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FIFA investigates player abuse

FIFA investigates player abuse

Women representing their countries in various sports are rarely safe from physical abuse. The last time it came out in the open was when the US Gymnasts team were proved right on their abuse claims. Now, FIFA, the world governing body for soccer, is investigating allegations that male officials from the Afghanistan Football Federation (AFF) sexually abused players on the women's national team. The allegations led to Danish sportswear brand Hummel cancelling its sponsorship deals with the AFF and demanding the resignation of the federation's president, Keramuddin Karim. In a statement, the company said it "was presented with strong allegations of severe mental, physical, sexual and equal rights abuse of the female players by male AFF officials." According to Khalida Popal, a former Afghan player and currently the programme organizer for the women's national team, the abuse took place during a seven-day training camp in Jordan at the end of January this year. Popal, who was forced to flee Afghanistan and now lives in Denmark, was present at the Jordan training camp. She said that at least five women were abused in their rooms by two male officials, who had been sent by the AFF to accompany the players. The players are not yet willing to speak to the media publicly, fearing for their safety and that of their families. The officials would invite the players to their rooms, and when they declined, the officials went to the women's accommodation, she said.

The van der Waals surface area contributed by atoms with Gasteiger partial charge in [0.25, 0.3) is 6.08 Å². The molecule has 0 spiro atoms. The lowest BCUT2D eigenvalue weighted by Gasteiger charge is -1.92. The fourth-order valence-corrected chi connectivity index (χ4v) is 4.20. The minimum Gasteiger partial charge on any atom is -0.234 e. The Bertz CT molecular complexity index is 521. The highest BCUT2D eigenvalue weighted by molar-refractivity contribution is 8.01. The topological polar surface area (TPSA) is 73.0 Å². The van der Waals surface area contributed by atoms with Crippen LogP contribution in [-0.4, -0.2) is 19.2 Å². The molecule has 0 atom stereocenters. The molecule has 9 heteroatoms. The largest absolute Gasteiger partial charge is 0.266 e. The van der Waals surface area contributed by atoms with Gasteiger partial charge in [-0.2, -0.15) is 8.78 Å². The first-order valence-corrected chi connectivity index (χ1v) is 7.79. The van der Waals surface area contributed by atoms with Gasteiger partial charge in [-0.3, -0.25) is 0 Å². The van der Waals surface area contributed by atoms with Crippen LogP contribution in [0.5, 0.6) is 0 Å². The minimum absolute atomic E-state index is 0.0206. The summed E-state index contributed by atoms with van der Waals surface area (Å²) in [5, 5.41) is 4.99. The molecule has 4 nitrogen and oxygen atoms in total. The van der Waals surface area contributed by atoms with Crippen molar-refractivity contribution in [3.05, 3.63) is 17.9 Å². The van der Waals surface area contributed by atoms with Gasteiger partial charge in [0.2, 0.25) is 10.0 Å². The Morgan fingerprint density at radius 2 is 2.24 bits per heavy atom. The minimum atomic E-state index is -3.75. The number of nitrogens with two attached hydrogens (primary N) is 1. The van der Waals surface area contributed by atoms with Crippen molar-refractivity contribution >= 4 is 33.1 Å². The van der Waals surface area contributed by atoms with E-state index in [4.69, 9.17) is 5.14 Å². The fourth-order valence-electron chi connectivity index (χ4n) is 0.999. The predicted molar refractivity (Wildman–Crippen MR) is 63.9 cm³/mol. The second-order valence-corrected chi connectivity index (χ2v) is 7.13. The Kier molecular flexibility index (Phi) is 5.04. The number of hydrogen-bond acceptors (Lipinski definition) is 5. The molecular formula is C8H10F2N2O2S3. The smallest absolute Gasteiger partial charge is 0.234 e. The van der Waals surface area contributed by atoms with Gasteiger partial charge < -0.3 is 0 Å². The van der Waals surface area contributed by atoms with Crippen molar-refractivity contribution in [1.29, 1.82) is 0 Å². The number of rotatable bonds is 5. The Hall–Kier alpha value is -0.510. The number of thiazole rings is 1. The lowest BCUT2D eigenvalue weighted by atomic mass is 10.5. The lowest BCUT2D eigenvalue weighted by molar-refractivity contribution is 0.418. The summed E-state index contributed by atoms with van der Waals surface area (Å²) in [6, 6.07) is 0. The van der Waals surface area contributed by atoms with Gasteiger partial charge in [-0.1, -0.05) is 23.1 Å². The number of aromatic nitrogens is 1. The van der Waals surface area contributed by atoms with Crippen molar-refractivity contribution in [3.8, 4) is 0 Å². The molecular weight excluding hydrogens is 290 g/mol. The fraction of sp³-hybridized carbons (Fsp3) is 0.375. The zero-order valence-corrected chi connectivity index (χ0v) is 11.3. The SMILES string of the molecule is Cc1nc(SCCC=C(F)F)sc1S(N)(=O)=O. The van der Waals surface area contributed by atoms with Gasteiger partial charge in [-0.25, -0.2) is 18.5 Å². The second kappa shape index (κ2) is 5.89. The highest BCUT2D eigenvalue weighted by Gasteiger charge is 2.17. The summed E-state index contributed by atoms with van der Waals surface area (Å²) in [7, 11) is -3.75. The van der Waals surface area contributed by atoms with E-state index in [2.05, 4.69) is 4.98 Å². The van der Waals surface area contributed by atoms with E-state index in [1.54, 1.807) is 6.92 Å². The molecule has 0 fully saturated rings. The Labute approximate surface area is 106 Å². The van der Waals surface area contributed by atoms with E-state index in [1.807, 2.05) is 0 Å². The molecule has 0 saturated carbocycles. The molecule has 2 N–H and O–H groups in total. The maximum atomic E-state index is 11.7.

Some of the women, Popal said, came to her in tears, while another had a bruise on her neck. Shamila Kohestani, who was the first captain of the Afghan women's national team in 2006 and the recipient of ESPN's Arthur Ashe courage award said she experienced similar abuse. "While I was on the team in Afghanistan I faced multiple instances of sexual harassment and was constantly in fear of my safety and the safety of my family," she said. A FIFA source revealed that the organization had been working to ensure the safety of the players concerned, and had called in help from the United Nations. Small wonder that it issued a statement that their main concern at the moment was to make sure that the girls still in Afghanistan are not in danger so they are working with the United Nations, as there is only so much within the football structure that can be done. Compounding the picture is a "draconian" new contract issued by the AFF, revealed by the Afghan players on social media last week, that they had been asked to sign which would strip the female players of a number of rights. Such bullying tactics by a male-dominated body can only lead to worse.

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